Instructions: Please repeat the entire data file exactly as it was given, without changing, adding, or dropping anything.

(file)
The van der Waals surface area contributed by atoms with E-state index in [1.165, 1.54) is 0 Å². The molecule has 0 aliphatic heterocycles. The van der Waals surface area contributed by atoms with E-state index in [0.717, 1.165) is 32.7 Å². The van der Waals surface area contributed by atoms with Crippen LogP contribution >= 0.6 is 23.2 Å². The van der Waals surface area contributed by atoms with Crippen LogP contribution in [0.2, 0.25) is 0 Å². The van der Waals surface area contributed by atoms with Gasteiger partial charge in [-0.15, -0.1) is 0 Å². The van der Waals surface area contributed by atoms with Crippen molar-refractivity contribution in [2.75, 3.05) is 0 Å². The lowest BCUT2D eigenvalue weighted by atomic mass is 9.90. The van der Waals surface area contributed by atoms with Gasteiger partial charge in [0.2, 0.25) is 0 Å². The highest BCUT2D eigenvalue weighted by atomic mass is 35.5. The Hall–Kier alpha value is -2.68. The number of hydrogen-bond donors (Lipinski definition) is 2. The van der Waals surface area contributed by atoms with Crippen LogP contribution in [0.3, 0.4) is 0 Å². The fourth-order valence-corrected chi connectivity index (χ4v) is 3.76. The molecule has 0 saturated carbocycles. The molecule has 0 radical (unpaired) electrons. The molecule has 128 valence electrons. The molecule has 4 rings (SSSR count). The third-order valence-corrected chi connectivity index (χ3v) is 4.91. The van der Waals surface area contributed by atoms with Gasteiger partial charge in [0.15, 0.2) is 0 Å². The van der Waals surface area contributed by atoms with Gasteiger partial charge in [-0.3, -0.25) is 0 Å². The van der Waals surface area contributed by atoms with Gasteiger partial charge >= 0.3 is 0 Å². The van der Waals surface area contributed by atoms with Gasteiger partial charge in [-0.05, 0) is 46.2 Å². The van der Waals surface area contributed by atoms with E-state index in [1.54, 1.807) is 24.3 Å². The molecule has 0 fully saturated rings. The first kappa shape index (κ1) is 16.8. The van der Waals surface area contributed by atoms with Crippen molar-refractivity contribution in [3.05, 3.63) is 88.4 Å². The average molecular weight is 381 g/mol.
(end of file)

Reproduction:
The van der Waals surface area contributed by atoms with E-state index in [1.165, 1.54) is 0 Å². The molecule has 0 aliphatic heterocycles. The van der Waals surface area contributed by atoms with E-state index in [0.717, 1.165) is 32.7 Å². The van der Waals surface area contributed by atoms with Crippen LogP contribution >= 0.6 is 23.2 Å². The van der Waals surface area contributed by atoms with Crippen LogP contribution in [0.2, 0.25) is 0 Å². The van der Waals surface area contributed by atoms with Gasteiger partial charge in [-0.15, -0.1) is 0 Å². The van der Waals surface area contributed by atoms with Crippen molar-refractivity contribution in [2.75, 3.05) is 0 Å². The lowest BCUT2D eigenvalue weighted by atomic mass is 9.90. The van der Waals surface area contributed by atoms with Gasteiger partial charge in [0.2, 0.25) is 0 Å². The highest BCUT2D eigenvalue weighted by atomic mass is 35.5. The Hall–Kier alpha value is -2.68. The number of hydrogen-bond donors (Lipinski definition) is 2. The van der Waals surface area contributed by atoms with Crippen LogP contribution in [0.3, 0.4) is 0 Å². The fourth-order valence-corrected chi connectivity index (χ4v) is 3.76. The molecule has 0 saturated carbocycles. The molecule has 0 radical (unpaired) electrons. The molecule has 128 valence electrons. The molecule has 4 rings (SSSR count). The third-order valence-corrected chi connectivity index (χ3v) is 4.91. The van der Waals surface area contributed by atoms with Gasteiger partial charge in [0.15, 0.2) is 0 Å². The van der Waals surface area contributed by atoms with Gasteiger partial charge in [-0.3, -0.25) is 0 Å². The van der Waals surface area contributed by atoms with Gasteiger partial charge >= 0.3 is 0 Å². The van der Waals surface area contributed by atoms with Gasteiger partial charge in [-0.05, 0) is 46.2 Å². The van der Waals surface area contributed by atoms with E-state index in [1.54, 1.807) is 24.3 Å². The molecule has 0 fully saturated rings. The first kappa shape index (κ1) is 16.8. The van der Waals surface area contributed by atoms with Crippen molar-refractivity contribution in [3.05, 3.63) is 88.4 Å². The average molecular weight is 381 g/mol.